Waiting anxiously for the respective music scenes to thaw as this year’s pseudo-winter comes to a close, traveling sound-lovers can finally rejoice at the countdown to festival season. But most would never dare to hope for a festival dedicated entirely to hip-hop music, especially not locally, with the “h-word” usually getting chased out of bars and venues left and right. Until now: April 2-3 brings the first-ever Santa Cruz Hip-Hop Festival.
“Musically, my main love is hip-hop—it does have a presence at some festivals, but it’s usually an afterthought, or all the artists are on during the day, before the big names,” says Santa Cruz Hip-Hop Festival organizer Mike Molda. “I wanted to create a festival where the spotlight would be totally on hip-hop, focusing on educating people about the art form and supporting local talent.”
The event will also include live painting and tagging from Meeting of the Styles, a San Francisco-based group that works with graffiti artists all over the world; performances by local dancers Beat Boxers; turntable “scratch” performers; and spoken word artists. “We really want to demonstrate a more conscious perspective of the hip-hop scene,” says Molda. “We want to show the older generation—where it especially gets a stigma—that it’s not all bad, it’s a lot of culture and love. We really want them to see the positivity.”
Even Bay Area underground hero Equipto, who will perform at the festival, recognizes the energy of a lineup like this coming together for the first time. He’s excited, he says, to perform alongside Otayo Dubb, A-1, the People’s Tree, and the many others in what he says is “one of my favorite places in Cali, no lie!”
Molda has curated an impressive lineup with a mix of established Bay Area lyricists and hungry young artists looking to make a name for themselves; here are a few of GT’s top picks.
While it’s not an artist or a performer, the Cypher will be a huge part of this event, onstage and off. In accordance with an ethos of respect and love, a cypher is a rap battle without the battle. Emcees gather together spitting “sixteens”(16 lines of text or “bars” make one verse), trading ideas instead of insults, and pushing each other to new lyrical heights for the enjoyment of onlookers.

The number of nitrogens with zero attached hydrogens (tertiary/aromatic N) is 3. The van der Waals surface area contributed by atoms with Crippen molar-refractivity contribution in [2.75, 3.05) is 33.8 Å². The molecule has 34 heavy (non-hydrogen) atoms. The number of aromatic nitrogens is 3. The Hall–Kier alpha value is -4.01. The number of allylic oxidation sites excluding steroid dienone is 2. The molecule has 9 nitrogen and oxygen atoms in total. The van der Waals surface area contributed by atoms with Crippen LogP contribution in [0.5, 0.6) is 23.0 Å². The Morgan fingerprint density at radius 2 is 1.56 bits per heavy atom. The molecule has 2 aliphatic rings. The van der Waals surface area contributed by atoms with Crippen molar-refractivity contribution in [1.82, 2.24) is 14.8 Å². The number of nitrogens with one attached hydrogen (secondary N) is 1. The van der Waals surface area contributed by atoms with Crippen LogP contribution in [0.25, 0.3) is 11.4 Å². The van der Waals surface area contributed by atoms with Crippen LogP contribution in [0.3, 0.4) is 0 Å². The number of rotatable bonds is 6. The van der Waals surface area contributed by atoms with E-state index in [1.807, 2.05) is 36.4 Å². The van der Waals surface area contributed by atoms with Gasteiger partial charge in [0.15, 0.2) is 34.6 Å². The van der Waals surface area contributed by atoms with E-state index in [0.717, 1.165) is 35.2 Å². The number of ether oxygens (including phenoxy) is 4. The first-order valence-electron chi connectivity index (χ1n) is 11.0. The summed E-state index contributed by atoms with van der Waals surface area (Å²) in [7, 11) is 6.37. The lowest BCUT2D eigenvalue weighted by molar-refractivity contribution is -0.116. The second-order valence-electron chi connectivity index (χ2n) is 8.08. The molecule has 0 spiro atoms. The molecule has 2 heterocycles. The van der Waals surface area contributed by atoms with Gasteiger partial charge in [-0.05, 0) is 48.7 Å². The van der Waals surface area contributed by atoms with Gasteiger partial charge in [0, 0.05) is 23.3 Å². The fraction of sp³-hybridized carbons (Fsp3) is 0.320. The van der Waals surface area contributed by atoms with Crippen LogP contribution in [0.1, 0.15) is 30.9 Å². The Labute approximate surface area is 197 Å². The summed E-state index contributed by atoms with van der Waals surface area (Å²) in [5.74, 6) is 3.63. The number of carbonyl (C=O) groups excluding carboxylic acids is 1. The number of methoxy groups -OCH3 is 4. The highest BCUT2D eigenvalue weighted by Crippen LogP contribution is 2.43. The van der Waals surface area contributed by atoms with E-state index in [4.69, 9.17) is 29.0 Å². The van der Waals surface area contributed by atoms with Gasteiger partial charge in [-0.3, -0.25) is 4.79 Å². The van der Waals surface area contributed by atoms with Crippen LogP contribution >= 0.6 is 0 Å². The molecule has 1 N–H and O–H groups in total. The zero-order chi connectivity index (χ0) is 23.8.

One of the most prominent members of Team BackPack (a Bay Area-based cypher crew turned YouTube darlings) this emcee was instrumental in building its brand from the ground up. Known for his impeccable delivery, freestyle skills and deep lyrical content, Turner sounds like Ghostface Killah had a heart-to-heart with Q-Tip, but puts his own modern twist on the sound. He’s what any hip-hop purist would want from this lineup, and then some.
One of Santa Cruz’s best-known lyricists and performers, Elliot Wright is currently recovering from a recent spinal fusion surgery and has still found the time (and strength) to hit back with an all-new live ensemble. Sonically described as Atmosphere meets Red Hot Chili Peppers, Wright is known for his insane live presence and bulging neck vein—this guy leaves it all on the stage. “It’s not every day a group of true hip-hop enthusiasts come together and pull off something of this magnitude,” says Wright.
Combining freestyle skill, humor, and a dash of that grimy deep bass and bounce, emcees Catalyst and Obvi bring unfiltered, skillful lyricism and some good old-fashioned hip-hop head-bopping to this lineup. Where these guys go, the party follows.
Rappin 4 Tay
No festival, especially one focused on hip-hop, is complete without a real old-school heavy hitter, and emcee Anthony Forté, aka Rappin 4 Tay, is that in spades. After bursting onto the scene out of the Fillmore in 1991 with “Rappin 4 Tay is Back,” Forté made quite the name for himself with 11 albums over the next 13 years and his Bay Area-loving “Players Club.” Forté has worked with Tupac, Mac Dre, and Too Short; this is a chance to see a hip-hop legend at work.
Info: April 2-3, Camp Krem, Boulder Creek. Parking at 14700 W Park Ave., Boulder Creek
Free Parking for 3 people or more in car. Eventbrite.com. $30-$35.